Meet The New King

Less experimental than recent efforts, with some tasty R&B tossed into the mix.

Hip-hoppers have sung the praises of Kool Keith for years, ever since

his work with old school legends Ultramagnetic MCs. But the rest of us

hipsters didn't catch on until Dr. Octagonecologyst (1996), his

mad-scientist collaboration with Dan "The Automator" Nakamura. Dr.

Octagon was the quiet lunatic you hoped didn't live next door, and the

combination of Nakamura's cautious, seething grooves and Keith's

rapid-fire strangeness was hard to ignore. Followed by Sex

Style and, more recently, the pseudonymous Octagon-killer Dr. Dooom

(who knocks off his precursor in the first track), Keith was on a roll,

freaking out anyone who cared to listen.

For his Ruffhouse debut, Black Elvis/ Lost in Space, Keith takes

control of the boards and eases off the shtick a bit, falling into more

familiar rhyme schemes and spinning fewer bizarre narratives. So while

Elvis never quite leaves the building -- there's no weird gem

like Octagonecologyst's "Blue Flowers" -- overall, it's a

rock-solid effort, full of off-kilter arrangements plus Keith's clever

techno-babble and signature antisocial commentary.

Beats on Black Elvis range from the spare thump of "Release Date" (RealAudio excerpt)

to the electrofunk of "Livin' Astro," but by and large the record lacks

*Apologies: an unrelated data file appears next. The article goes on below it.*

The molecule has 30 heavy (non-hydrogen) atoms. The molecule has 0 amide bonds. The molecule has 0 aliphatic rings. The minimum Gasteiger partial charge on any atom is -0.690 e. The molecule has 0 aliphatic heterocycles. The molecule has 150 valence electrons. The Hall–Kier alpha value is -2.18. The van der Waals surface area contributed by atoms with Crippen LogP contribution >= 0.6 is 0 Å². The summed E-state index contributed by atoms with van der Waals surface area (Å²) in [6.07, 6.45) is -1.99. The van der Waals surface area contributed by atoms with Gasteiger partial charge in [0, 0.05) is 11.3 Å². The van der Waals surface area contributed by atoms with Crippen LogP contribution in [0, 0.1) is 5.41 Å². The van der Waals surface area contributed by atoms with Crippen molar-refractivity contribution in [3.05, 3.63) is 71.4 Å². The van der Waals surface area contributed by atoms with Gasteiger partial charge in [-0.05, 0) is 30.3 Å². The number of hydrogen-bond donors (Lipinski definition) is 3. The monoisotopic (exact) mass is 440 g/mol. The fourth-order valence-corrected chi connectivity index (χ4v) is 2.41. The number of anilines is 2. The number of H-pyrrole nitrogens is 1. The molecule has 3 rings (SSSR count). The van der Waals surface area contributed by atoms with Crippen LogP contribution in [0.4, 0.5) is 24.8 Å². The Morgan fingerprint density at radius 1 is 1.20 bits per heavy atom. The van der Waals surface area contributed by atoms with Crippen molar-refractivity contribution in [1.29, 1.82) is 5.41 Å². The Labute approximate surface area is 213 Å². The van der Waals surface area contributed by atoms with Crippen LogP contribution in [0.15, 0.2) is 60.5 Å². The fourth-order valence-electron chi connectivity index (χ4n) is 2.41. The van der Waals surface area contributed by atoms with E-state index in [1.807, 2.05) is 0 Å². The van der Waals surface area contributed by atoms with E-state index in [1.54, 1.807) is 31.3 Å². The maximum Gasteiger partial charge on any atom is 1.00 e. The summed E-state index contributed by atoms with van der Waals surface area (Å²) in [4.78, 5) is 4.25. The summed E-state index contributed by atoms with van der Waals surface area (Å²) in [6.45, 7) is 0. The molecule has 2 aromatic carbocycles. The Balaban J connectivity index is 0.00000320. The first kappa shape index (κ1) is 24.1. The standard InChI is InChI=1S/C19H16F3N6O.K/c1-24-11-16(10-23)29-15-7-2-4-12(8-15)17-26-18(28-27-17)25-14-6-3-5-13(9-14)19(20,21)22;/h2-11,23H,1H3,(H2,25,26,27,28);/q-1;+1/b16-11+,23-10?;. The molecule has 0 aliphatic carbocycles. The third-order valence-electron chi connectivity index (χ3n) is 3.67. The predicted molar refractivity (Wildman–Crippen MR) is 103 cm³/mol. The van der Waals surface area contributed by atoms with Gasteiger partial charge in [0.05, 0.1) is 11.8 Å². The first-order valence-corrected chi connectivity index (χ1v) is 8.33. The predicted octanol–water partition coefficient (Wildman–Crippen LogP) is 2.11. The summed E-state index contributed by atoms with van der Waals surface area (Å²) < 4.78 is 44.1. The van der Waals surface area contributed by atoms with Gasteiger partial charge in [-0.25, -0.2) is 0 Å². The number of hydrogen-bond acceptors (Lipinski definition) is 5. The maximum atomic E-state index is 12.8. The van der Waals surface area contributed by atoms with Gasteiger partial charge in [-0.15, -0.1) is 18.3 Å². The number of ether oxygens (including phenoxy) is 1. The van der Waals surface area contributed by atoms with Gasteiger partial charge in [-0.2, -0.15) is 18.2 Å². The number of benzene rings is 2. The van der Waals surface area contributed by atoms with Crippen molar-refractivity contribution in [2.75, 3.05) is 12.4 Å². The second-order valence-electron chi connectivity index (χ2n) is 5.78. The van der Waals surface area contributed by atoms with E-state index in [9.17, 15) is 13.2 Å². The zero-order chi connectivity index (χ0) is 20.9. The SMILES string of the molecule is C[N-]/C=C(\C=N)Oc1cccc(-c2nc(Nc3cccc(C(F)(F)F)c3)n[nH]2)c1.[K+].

the atmospherics of Octagonecologyst and instead, like RZA's

Bobby Digital, throws three or four pieces into the pot to see

what makes it to the top. Keith is savvy enough with a riff to make it

work, though, and even manages to pull in a little R&B -- as on the

Zapp-flavored "Master of the Game" (RealAudio except) or "All the Time," which could almost sneak into an En Vogue record (if the engineer wasn't paying attention).

Lyrically, Black Elvis is, believe it or not, a little

restrained. There isn't much of the overt fascination with mass murders

and sexual deviance found on Sex Style and the Dr. Dooom record.

You'll find a bunch of Keith's familiar high-tech riffing ("Flight

704321 red 4, re-expanding to one, moving levers up at seven and decimal

eight ... "?) alongside Keith's take on more mundane topics like office

work ("The Girls Don't Like the Job") and wannabes ("Intro"). Brand Nubian's Sadat X lends a hand on "Static" (RealAudio excerpt), the record's brightest light, but for the most

part the other MCs Keith brings into the studio can't keep up with their

host. It's Keith's world, they're just living in it.

Luckily, though, we aren't -- we just get to visit. On Black

Elvis, Keith finally gives us the guided tour we'd been waiting for.